By Kat Bein
By Laurie Charles
By Shea Serrano
By Jeff Weinberger
By Kat Bein
By Shea Serrano
By S. Pajot
By Terrence McCoy
It's official: The lounge revival has gone bad. You know the trend has turned sour when a hapless quintet from Tucson lets thirteen mostly original instrumental tracks die on the vine in the name of -- who knows, amateur night at the local Holiday Inn?
It was supposed to be in the name of Dean Martin, whose un-Hispanicized name was originally part of the band's. But Martin's people threatened to sic Sinatra's legal department on the group, so Sub Pop and the band backed off, changed their name to this Southwesternly tangy tag, and blasphemed away.
Well, okay, anyone who's listened to Dean Martin's Greatest Hits all the way through can't seriously speak of blasphemy, but you can hear the sound of the bandwagon rumbling all over this disc, cutesy "Secret Agent Man" medley and all. Let the record show I'm a fan of the cocktail genre in the hands of an old master like Esquivel, or even a sharp nuevo combo such as Combustible Edison, but this is a lazy in-joke that plods along as if even the musicians knew the gag is stale. Some might try to salvage this swill as mood music. Actually, bad-mood music is more like it.
-- Brad Tyer
Violin Concerto: Shaker Loops
In less than twenty years, John Adams has gone from a minimalist composer of largely regional interest to one of contemporary classical music's Big Names. This new album illustrates both points of that evolution. Shaker Loops, written for string septet in 1977 and later arranged for string orchestra, brought him to the attention of a larger public when it was released by San Francisco's progressive New Albion label. Not long after, Adams's compositional talent was spotted by Nonesuch, the label that has released most of his music ever since. The 1994 Violin Concerto is one of his newest major compositions.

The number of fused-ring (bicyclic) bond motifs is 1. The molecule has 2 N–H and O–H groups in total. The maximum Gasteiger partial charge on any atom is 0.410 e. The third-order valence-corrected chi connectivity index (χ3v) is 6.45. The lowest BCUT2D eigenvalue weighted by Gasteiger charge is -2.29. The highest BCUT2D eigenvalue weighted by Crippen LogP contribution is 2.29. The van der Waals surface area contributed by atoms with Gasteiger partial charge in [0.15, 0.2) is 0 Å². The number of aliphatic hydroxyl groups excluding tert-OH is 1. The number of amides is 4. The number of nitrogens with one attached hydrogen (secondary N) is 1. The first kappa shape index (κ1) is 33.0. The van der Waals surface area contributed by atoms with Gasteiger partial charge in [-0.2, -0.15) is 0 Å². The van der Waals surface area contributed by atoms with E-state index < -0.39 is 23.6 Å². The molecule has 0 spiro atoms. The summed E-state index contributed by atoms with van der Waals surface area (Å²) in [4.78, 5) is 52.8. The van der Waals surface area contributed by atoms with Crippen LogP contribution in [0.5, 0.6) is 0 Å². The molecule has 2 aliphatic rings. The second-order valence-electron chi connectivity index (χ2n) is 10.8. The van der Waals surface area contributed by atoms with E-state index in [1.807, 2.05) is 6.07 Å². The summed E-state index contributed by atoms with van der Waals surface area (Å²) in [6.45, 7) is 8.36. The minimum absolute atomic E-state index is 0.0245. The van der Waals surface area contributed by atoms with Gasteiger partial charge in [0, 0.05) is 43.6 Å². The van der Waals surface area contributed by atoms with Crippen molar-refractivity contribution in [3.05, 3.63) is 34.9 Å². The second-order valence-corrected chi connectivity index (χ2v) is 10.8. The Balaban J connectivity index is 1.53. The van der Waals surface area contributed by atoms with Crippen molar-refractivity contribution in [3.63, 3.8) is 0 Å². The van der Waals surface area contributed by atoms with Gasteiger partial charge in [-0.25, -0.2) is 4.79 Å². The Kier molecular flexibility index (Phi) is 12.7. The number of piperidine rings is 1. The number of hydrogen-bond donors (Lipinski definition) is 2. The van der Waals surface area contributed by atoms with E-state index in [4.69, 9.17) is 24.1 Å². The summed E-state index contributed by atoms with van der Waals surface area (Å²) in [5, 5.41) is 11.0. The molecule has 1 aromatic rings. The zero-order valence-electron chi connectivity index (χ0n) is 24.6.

The contrast between the two works is striking. The restless Shaker Loops is an unquestioned minimalist classic. Its title is an allusion to the religious sect and its ecstatic dancing, and also to the music technique of trilling between two adjacent notes. Early minimalism's ascetic limitations and capacity to entrance listeners matched the work's title perfectly, and Adams, after much early struggling, put together a 24-minute work of considerable intensity and allure. Its effect is not weakened by the version for string orchestra that is presented here.
The Violin Concerto is not likely to share the popular appeal of Shaker Loops. In the intervening years, Adams cut away many of minimalism's shackles and developed a language that is freer and more diffuse. In his program notes, Adams uses the analogy of "a long Chinese scroll" to describe the orchestral part, but the same can be said of the violinist's contributions -- the soloist hardly gets a break from the composer, who prescribes a seemingly endless series of notes. The first movement slowly builds in intensity but never reaches a climax, and the second treads too close to new age. Sparks are struck in the last movement, which finally reveals some of Adams's droll humor. Technical demands are very high throughout.
The performances here are excellent. Shaker Loops is played by the Orchestra of St. Luke's, conducted by the composer. Gidon Kremer is the brilliant soloist in the Violin Concerto; Kenty Nagano and the London Symphony Orchestra are his partners.